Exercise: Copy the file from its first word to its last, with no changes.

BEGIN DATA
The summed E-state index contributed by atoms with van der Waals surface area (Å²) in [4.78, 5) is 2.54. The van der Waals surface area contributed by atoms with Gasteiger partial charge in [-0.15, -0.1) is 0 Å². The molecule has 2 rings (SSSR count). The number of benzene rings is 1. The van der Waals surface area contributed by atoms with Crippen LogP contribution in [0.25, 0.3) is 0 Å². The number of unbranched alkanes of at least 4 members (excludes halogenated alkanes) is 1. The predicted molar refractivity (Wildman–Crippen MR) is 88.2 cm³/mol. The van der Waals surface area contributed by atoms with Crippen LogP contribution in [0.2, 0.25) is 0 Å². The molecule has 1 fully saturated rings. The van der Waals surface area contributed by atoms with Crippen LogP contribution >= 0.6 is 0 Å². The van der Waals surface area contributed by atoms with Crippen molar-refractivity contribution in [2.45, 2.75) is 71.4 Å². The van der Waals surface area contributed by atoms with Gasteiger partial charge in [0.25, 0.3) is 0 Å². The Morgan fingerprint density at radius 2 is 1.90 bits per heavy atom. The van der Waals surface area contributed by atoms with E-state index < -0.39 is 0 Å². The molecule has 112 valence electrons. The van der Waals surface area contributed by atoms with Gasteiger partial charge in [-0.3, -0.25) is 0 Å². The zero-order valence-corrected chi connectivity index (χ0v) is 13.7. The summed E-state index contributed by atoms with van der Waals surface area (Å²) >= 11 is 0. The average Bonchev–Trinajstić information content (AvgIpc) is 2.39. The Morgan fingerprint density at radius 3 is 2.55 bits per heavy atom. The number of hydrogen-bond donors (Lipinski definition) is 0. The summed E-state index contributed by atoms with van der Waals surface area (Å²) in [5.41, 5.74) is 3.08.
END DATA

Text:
The summed E-state index contributed by atoms with van der Waals surface area (Å²) in [4.78, 5) is 2.54. The van der Waals surface area contributed by atoms with Gasteiger partial charge in [-0.15, -0.1) is 0 Å². The molecule has 2 rings (SSSR count). The number of benzene rings is 1. The van der Waals surface area contributed by atoms with Crippen LogP contribution in [0.25, 0.3) is 0 Å². The number of unbranched alkanes of at least 4 members (excludes halogenated alkanes) is 1. The predicted molar refractivity (Wildman–Crippen MR) is 88.2 cm³/mol. The van der Waals surface area contributed by atoms with Crippen LogP contribution in [0.2, 0.25) is 0 Å². The molecule has 1 fully saturated rings. The van der Waals surface area contributed by atoms with Crippen LogP contribution >= 0.6 is 0 Å². The van der Waals surface area contributed by atoms with Crippen molar-refractivity contribution in [2.45, 2.75) is 71.4 Å². The van der Waals surface area contributed by atoms with Gasteiger partial charge in [0.25, 0.3) is 0 Å². The Morgan fingerprint density at radius 2 is 1.90 bits per heavy atom. The van der Waals surface area contributed by atoms with E-state index < -0.39 is 0 Å². The molecule has 112 valence electrons. The van der Waals surface area contributed by atoms with Gasteiger partial charge in [-0.3, -0.25) is 0 Å². The zero-order valence-corrected chi connectivity index (χ0v) is 13.7. The summed E-state index contributed by atoms with van der Waals surface area (Å²) >= 11 is 0. The average Bonchev–Trinajstić information content (AvgIpc) is 2.39. The Morgan fingerprint density at radius 3 is 2.55 bits per heavy atom. The number of hydrogen-bond donors (Lipinski definition) is 0. The summed E-state index contributed by atoms with van der Waals surface area (Å²) in [5.41, 5.74) is 3.08.